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J Clin Anesth. 2002 May;14(3):169-75.

Efficacy of ultrasound imaging in obstetric epidural anesthesia.

Author information

1
Department of Anaesthesiology, University Clinic of Heidelberg, Heidelberg, Germany. thomas.grau@med.uni-heidelberg.de

Abstract

STUDY OBJECTIVE:

To assess the clinical use of ultrasonographic localization of the epidural space, and to evaluate the clinical efficacy of ultrasound diagnostics in obstetric anesthesia.

DESIGN:

Randomized prospective study.

SETTING:

University Clinic of Obstetrics and Gynecology.

PATIENTS:

300 parturients, 85 of whom had conventional delivery and 65 who underwent cesarean section.

INTERVENTIONS:

Patients underwent ultrasonography for the identification of the intervertebral structures. Puncture depth and angle were measured to improve the placement of the Tuohy needle.

MEASUREMENTS:

In the ultrasound group, additional puncture data, optimized puncture point, expected puncture depth, and angle were used to optimize the puncture technique. To control for side effects, we compiled data on the number of puncture attempts and the number of necessary puncture levels, visual analog scale (VAS) scores, the rate of side effects, and the patient acceptance of the technique.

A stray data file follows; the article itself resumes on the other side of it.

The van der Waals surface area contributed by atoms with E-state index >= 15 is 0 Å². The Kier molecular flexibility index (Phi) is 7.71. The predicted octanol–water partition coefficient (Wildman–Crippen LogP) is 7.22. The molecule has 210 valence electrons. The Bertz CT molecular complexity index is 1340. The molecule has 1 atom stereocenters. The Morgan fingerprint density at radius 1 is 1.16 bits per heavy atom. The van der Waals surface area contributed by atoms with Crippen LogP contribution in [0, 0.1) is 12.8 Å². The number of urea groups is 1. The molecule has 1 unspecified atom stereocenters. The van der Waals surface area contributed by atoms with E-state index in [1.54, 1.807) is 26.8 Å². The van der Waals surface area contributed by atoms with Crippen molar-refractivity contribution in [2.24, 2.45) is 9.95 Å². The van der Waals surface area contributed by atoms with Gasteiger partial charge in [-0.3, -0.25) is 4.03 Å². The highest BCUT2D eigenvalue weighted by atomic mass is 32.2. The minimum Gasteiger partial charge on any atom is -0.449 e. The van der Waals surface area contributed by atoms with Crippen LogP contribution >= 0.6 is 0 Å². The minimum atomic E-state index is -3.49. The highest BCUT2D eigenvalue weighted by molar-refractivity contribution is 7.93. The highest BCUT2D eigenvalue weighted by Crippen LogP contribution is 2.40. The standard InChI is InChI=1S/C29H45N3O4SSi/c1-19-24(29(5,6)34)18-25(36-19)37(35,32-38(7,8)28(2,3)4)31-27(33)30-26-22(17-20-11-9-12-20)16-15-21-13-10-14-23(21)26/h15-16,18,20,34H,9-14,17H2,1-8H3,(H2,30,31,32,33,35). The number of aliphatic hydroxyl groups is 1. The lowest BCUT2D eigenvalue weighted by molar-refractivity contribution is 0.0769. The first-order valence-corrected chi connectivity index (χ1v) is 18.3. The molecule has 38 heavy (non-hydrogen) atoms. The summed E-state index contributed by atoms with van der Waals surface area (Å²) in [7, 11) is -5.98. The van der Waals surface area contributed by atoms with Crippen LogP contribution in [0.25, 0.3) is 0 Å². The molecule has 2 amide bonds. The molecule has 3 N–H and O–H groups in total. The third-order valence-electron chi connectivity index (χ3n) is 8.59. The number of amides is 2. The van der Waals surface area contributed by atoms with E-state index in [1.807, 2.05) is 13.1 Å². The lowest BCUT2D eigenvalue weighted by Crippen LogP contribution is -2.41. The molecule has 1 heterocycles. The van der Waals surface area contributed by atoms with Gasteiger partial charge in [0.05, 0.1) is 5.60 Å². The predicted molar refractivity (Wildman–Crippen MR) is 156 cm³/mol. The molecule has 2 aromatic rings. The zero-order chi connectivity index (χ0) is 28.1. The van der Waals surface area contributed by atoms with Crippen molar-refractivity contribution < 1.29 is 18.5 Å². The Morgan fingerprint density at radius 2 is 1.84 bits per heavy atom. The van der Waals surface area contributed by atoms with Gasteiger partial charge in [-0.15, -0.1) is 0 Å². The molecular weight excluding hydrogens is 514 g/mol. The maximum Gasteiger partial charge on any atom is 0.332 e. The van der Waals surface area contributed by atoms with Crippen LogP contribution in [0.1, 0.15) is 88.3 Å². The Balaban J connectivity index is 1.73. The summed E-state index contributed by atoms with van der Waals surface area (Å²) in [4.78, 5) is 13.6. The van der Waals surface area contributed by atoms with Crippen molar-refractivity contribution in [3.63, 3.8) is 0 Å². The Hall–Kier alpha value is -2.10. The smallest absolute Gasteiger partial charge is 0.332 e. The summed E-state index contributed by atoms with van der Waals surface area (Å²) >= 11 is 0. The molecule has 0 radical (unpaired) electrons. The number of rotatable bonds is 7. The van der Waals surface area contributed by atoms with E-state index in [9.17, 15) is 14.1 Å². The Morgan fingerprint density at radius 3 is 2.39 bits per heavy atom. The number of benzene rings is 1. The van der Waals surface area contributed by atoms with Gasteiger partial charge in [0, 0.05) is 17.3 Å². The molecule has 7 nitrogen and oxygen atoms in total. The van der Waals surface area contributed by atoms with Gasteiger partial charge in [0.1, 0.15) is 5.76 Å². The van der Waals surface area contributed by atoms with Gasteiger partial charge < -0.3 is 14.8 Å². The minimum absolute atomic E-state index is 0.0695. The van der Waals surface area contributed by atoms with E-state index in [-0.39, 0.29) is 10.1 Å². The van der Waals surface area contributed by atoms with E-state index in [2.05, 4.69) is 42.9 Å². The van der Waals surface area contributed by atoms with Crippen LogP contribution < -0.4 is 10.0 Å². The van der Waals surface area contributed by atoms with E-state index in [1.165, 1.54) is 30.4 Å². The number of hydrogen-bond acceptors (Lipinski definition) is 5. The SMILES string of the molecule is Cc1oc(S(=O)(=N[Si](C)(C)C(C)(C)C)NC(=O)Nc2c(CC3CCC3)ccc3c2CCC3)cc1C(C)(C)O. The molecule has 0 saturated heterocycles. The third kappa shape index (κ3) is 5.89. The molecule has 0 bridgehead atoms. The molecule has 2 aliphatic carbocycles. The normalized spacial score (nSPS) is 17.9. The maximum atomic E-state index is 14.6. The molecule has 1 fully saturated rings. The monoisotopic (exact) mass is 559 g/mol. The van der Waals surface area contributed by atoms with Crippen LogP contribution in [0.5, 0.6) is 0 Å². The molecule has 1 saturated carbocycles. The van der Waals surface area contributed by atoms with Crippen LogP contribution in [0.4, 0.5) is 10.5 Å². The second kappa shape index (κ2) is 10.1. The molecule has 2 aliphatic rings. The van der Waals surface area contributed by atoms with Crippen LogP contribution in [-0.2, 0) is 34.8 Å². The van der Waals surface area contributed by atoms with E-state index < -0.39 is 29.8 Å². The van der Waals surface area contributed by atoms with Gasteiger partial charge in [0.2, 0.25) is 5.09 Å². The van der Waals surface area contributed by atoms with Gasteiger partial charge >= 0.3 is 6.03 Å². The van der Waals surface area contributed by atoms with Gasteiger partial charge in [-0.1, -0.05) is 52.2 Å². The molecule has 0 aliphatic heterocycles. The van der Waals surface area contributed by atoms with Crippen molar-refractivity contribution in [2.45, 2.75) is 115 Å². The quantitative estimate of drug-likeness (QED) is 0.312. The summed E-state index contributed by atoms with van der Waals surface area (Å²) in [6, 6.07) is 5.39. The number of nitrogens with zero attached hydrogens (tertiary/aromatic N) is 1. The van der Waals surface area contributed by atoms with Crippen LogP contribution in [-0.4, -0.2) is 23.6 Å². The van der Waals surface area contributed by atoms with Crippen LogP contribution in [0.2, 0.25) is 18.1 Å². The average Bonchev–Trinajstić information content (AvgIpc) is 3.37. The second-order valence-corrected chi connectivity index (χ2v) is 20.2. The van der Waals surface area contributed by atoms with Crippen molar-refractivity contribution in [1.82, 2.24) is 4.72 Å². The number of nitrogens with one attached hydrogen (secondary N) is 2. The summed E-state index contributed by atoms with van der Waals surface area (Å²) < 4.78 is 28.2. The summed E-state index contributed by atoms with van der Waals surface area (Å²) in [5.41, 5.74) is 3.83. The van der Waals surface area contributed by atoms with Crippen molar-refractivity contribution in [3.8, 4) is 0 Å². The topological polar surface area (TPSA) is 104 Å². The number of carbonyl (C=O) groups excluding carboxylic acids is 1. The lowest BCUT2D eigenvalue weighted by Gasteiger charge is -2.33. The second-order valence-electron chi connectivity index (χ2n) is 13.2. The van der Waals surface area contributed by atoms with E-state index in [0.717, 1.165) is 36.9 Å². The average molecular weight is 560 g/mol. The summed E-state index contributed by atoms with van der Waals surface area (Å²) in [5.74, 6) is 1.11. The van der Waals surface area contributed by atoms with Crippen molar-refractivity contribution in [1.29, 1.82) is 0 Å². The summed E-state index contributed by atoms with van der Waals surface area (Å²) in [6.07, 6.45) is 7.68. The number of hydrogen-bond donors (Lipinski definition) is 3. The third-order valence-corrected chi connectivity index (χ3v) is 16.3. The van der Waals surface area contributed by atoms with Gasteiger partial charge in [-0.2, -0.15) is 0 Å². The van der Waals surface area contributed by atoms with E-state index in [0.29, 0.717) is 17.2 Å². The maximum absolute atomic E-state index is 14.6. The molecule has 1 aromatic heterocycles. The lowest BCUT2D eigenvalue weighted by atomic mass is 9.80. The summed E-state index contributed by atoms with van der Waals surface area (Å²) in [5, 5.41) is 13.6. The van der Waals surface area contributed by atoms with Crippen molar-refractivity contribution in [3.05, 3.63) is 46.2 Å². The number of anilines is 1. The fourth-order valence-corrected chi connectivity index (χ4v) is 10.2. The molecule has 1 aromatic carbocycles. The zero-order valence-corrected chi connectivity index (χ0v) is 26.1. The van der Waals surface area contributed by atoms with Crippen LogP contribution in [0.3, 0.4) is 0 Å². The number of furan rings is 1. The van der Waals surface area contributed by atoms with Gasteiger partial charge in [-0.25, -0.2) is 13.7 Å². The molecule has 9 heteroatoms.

MAIN RESULTS:

The two groups were similar regarding demographic data. Using ultrasound for structure detection, the rate of puncture attempts were significantly (p < 0.013) reduced from 2.18 +/- 1.07 to 1.35 +/- 0.61. The mean rate of necessary puncture levels was 1.30 +/- 0.55 and with ultrasound detection 1.136 +/- 0.36 (p < 0.029). Complete analgesia was achieved in 147 patients with ultrasound detection versus 138 patients in the Control group (p < 0,03). The maximum VAS pain score in the control group was 1.3 +/- 2.1 versus 0.8 +/- 1.5 in the Ultrasound group (p < 0.006). The rate of side effects were reduced significantly: 99 patients in the Control group had no side effects compared with 120 patients from the Ultrasound group who were free of side effects. Patient acceptance of the technique in the Ultrasound group was significantly higher than in the Control group.

CONCLUSION:

The clinical use of ultrasound for epidural catheter placement may improve regional anesthesia. The use of ultrasound resulted in superior quality in all measured endpoints.

PMID:
12031746
[Indexed for MEDLINE]
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